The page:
What to watch for at the 2014 Winter Meetings


SAN DIEGO — Greetings from beautiful southern California. Where the weather is gorgeous and the speculation about free agents and trade possibilities is endless. It’s the Winter Meetings, baseball’s annual transaction frenzy, where owners, GMs, agents and everyone else in and around the game assemble and make the moves which set the groundwork for the coming year. This year the work is being done at the Manchester Grand Hyatt In San Diego, and it is from here I will be writing all week to keep you in the loop.

This year’s Winter Meetings are shaping up to be very different from last year’s when, it seemed anyway, all of the big deals happened before the Winter Meetings got underway. Robinson Cano signed with Seattle in the runup to it all. As did  Carlos Beltran, Joe Nathan, Jacoby Ellsbury, Jarrod Saltalamacchia, A.J. Pierzynski, Paul Konerko, Justin Morneau, Scott Kazmir and Ryan Vogelsong. Indeed, it seemed like most of the big names were off the board before everyone even made it to Orlando in 2013. But this year it is a different story indeed, with all manner of players still available.

On the market:


We still await Jon Lester’s decision. He, reportedly, has offers in hand from the Cubs and Red Sox and possibly the Dodgers and Giants. The deal he ultimately accepts could be around $150 million, but for now, he is leaving everyone guessing and the rest of the pitching market is likely waiting for him to make a choice before it all falls into line. Once he does, expect the market for Max Scherzer to heat up as well as the trade market for any number of other starting pitchers, any of whom could go to teams which fell short of Lester. Included in this group could be Jordan Zimmermann and Doug Fister, Rick Porcello, Jeff Samardzija and any of the Reds’ many pitchers reportedly on the market.


Yoenis Cespedes, Justin Upton and Matt Kemp are the big bats on the block. If the Dodgers can’t move Kemp they may try to trade Andre Ethier and/or Carl Crawford. Jay Bruce of the Reds and free agent Melky Cabrera each own some big bats which are also in demand, the former via trade and the latter via free agency.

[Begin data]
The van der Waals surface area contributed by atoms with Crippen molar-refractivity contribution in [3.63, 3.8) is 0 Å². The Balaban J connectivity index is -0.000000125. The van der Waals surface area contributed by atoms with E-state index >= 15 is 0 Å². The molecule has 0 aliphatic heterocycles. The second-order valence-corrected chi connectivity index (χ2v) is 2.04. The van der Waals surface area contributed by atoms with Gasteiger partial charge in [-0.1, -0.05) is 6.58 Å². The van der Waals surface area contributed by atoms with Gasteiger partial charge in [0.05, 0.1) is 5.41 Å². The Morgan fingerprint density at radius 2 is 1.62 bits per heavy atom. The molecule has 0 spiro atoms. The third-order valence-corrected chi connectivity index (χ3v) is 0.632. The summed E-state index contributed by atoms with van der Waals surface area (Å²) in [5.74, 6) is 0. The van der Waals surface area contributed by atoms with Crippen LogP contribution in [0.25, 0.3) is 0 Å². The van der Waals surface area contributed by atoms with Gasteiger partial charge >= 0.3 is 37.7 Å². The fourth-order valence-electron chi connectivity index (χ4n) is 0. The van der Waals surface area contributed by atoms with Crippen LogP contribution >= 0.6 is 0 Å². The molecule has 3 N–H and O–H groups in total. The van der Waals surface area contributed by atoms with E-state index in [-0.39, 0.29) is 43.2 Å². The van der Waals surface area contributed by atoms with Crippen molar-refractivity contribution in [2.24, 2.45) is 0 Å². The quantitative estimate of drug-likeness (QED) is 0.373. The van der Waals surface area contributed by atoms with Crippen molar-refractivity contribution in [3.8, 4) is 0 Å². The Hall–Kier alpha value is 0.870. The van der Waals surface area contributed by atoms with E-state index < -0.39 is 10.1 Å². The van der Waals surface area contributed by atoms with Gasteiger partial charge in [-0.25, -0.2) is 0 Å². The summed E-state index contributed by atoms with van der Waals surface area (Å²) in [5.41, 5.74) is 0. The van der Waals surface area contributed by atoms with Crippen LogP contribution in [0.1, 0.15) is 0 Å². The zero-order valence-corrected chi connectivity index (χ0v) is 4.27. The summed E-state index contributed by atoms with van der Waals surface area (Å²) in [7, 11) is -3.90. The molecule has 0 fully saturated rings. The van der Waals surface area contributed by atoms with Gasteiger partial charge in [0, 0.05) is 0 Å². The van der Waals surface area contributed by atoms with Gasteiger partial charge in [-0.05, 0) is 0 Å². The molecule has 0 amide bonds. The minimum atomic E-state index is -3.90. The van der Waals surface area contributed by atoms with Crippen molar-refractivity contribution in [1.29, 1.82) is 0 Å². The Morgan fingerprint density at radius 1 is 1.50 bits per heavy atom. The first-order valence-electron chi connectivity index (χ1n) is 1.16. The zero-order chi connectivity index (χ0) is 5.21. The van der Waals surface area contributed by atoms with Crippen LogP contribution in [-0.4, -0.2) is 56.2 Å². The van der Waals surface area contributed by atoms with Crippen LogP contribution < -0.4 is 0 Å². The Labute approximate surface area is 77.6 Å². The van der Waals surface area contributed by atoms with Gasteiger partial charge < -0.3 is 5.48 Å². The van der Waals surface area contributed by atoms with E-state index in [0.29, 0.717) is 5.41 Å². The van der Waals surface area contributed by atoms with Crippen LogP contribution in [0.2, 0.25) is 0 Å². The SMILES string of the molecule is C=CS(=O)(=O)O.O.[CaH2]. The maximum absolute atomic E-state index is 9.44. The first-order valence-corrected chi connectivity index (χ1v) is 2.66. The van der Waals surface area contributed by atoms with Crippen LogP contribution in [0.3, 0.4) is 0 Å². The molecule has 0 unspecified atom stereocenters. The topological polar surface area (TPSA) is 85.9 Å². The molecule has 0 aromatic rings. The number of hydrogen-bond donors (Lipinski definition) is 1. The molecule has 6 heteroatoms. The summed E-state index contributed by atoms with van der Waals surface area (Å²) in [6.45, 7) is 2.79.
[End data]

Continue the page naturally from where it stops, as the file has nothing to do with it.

David Robertson is the biggest name reliever left, though his market is hard to define. The Yankees may welcome him back, but probably not at the salary he’s expecting given that they signed Andrew Miller already. The Astros — who actually outbid the Yankees for Miller, only to see him choose New York — are a possibility. Other free agent relievers include Sergio Romo, Pat Neshek, Joba Chamberlain, Rafael Soriano and Francisco Rodriguez. Jonathan Papelbon is being shopped by the Phillies and, given their rebuild, the Braves could dangle Craig Kimbrel as well.


Beyond the free agents, trade targets and rumor news, there is some other business to be attended to at the Winter Meetings. Most notably today, when the Veterans Committee announces which of the Golden Age candidates it has voted into the Hall of Fame. The candidates: Dick Allen, Ken Boyer, Gil Hodges, Bob Howsam, Jim Kaat, Minnie Minoso, Tony Oliva, Billy Pierce, Luis Tiant and Maury Wills. If I had to guess I’d say that Howsam — the executive who built the Cincinnati Reds of the 1970s — Hodges and Oliva get voted in, but really it’s anyone’s guess. Dick Allen and Minnie Minoso are certainly deserving of a plaque in Cooperstown, but whether they get there or not is an open question.

But really, we can preview until the cows come home but every year there are some surprises at the Winter Meetings. Follow us at HardballTalk all week to keep abreast of what is going on at baseball’s biggest offseason event.

Report: Athletics sign Trevor Cahill to one-year deal

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Free agent right-hander Trevor Cahill reportedly has a one-year deal in place with the Athletics, according to MLB.com’s Jane Lee. The exact terms have yet to be disclosed, and as the agreement is still pending a physical, it has not been formally announced by the club.

Cahill, 30, is coming off of a decent, albeit underwhelming year with the Padres and Royals. He kicked off the 2017 season with a 4-3 record in 11 starts for the Padres, then split his time between the rotation and bullpen after a midseason trade to the Royals. By the end of the year, the righty led the league with 16 wild pitches and had racked up a 4.93 ERA, 4.8 BB/9 and 9.3 SO/9 in 84 innings for the two teams.

The A’s found themselves in desperate need of rotation depth this week after Jharel Cotton announced he’d miss the 2018 season to undergo Tommy John surgery. Right now, the team is considering some combination of Andrew Triggs, Daniel Gossett, Daniel Mengden and Paul Blackburn for the back end of the rotation — a mix that seems unlikely to change in the last two weeks before Opening Day, as Lee points out that Cahill won’t be ready to shoulder a full workload by then. Instead, he’s expected to begin the year in the bullpen and work his way up to a starting role, where the A’s hope he’ll replicate the All-Star numbers he produced with them back in 2010.